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electionlineWeekly — December 14, 2017

Table of Contents

II. Election News This Week

Alabama Special Election: The eyes of the world turned to Alabama this week for the Senate special election. While the election was not problem-free, there were not widespread problems and polls closed on time. With turnout around 40 percent, long lines did form in some voting locations. In Montgomery, only one vote tabulation machine was working during the morning hours which added to the lines. There were issues in Mobile when some voters whose addresses on their license did not match that on their voter registration. Voters were referred to a clerk rather than being allowed to vote. A voter’s ID address does not have to match their registration address in order to be able to vote. At one polling place in Morgan County, poll workers were improperly requiring voters to declare party affiliation before allowing them to vote. There was also a lot of discussion about a court decision — ultimately going to the state’s Supreme Court—that did not require the state to preserve digital images of ballots cast. In the days leading up the election, a 2015 news story about voter ID in Alabama began making the rounds with many armchair election geeks expressing concerns about voter suppression. The Washington Post’s Wonkblog does a great deep dive into the story and how old news can affect current situations.

U.S. Senator Ron Wyden (D-Oregon) sent a letter to National Security Advisor H.R. McMaster asking McMaster to take additional steps to secure elections. According to FCW, in the letter Wyden asked McMaster to designate a senior White House election security czar to brief Congress of executive branch election security efforts, direct the National Institute for Standards and Technology and the Department of Homeland Security to grade states on their election infrastructure and designate political campaigns as critical infrastructure.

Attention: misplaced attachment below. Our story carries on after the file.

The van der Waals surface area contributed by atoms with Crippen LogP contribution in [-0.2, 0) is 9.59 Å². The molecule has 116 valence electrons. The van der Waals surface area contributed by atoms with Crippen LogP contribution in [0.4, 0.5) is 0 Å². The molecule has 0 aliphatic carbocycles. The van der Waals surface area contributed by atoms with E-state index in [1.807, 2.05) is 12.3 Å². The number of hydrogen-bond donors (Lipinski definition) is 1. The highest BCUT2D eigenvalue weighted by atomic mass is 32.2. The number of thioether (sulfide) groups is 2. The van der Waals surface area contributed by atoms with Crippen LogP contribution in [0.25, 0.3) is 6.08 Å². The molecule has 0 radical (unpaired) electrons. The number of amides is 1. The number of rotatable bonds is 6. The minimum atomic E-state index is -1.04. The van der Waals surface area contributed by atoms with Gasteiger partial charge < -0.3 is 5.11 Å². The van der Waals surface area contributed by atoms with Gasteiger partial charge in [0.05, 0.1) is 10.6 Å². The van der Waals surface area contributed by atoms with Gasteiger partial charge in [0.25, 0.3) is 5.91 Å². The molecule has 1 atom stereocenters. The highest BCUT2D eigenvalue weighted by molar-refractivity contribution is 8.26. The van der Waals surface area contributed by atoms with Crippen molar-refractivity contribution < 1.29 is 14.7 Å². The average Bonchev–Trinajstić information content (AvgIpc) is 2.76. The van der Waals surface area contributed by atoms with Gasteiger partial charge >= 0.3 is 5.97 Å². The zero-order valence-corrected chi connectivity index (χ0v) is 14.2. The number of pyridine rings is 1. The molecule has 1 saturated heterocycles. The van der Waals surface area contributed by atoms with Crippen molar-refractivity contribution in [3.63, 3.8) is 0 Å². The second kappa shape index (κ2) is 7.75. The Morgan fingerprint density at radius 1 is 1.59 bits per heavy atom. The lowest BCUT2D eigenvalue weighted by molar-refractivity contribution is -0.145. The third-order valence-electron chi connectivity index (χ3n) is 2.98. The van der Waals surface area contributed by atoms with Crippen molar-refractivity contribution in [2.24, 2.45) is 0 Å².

In an attempt to boost voter registration and turnout in Tennessee, U.S. Rep. Jim Cooper (D-Nashville) and state Sen. Steve Dickerson (R-Nashville) are teaming proposing Project Register. The project, which is similar to one they started for young voters, would reach adults in workplaces by getting employers to send out reminders to vote in company emails and links to online voter registration and to include voter registration information in the hiring process. As of this week, 75 businesses representing 125,000 employees have signed on to participate in the project. These businesses range from major corporations to local nonprofits to an association of real estate agents and local universities.

We mentioned in a previous edition that there were a lot of tied races on Election Day 2017 and when we said there were a lot, we weren’t kidding. Mercer County, Pennsylvania alone had 47 tied races. All of the ties were for municipal auditors and poll workers. All but four of the elections were won by candidates receiving one vote. The ties were broken by the drawing of lots…a lot of lots. Washington County also had its fair share of ties, most of which were positions on local boards of elections, but there were also ties in commissioner, auditor and tax collector races.

It’s a major award, times two! The Seminole County, Florida supervisor of elections has won the First Time Voter Award from ICPS and the International Electoral Awards Committee. The award recognizes electoral management bodies and electoral officials who have taken outstanding measures to facilitate and optimize the electoral experience for first time voters. Seminole County won for the county’s Future Voter program. Also at the awards, Los Angeles County’s Dean Logan was named winner of the 2017 Electoral Ergonomy Award. The category of Electoral Ergonomy recognizes election officials who have tailored electoral procedures to the psychology of the voters and the specific characteristics of their electorate.

And a hearty congratulations to the Miami Dolphins who were successfully able register every single player to vote.

Personnel News: Harrison County, Texas Clerk Patsy Cox is retiring after 18 years on the job and before that she was appointed Texas’ first elections administrator in 1985 and served in that role for nearly 15 years. Kankakee County, Illinois Clerk Bruce Clark, the longest serving clerk in Illinois, announced his retirement this week after 32 years on the job. His last day will be December 31. Longtime Napa County, California, assessor-clerk-recorder John Tuteur has announced plans to seek another term. Finney County, Kansas Clerk Anita Garcia has announced her resignation, effective Jan. 9, 2018. Will Gardner (R) has announced he will run for secretary of state in North Dakota.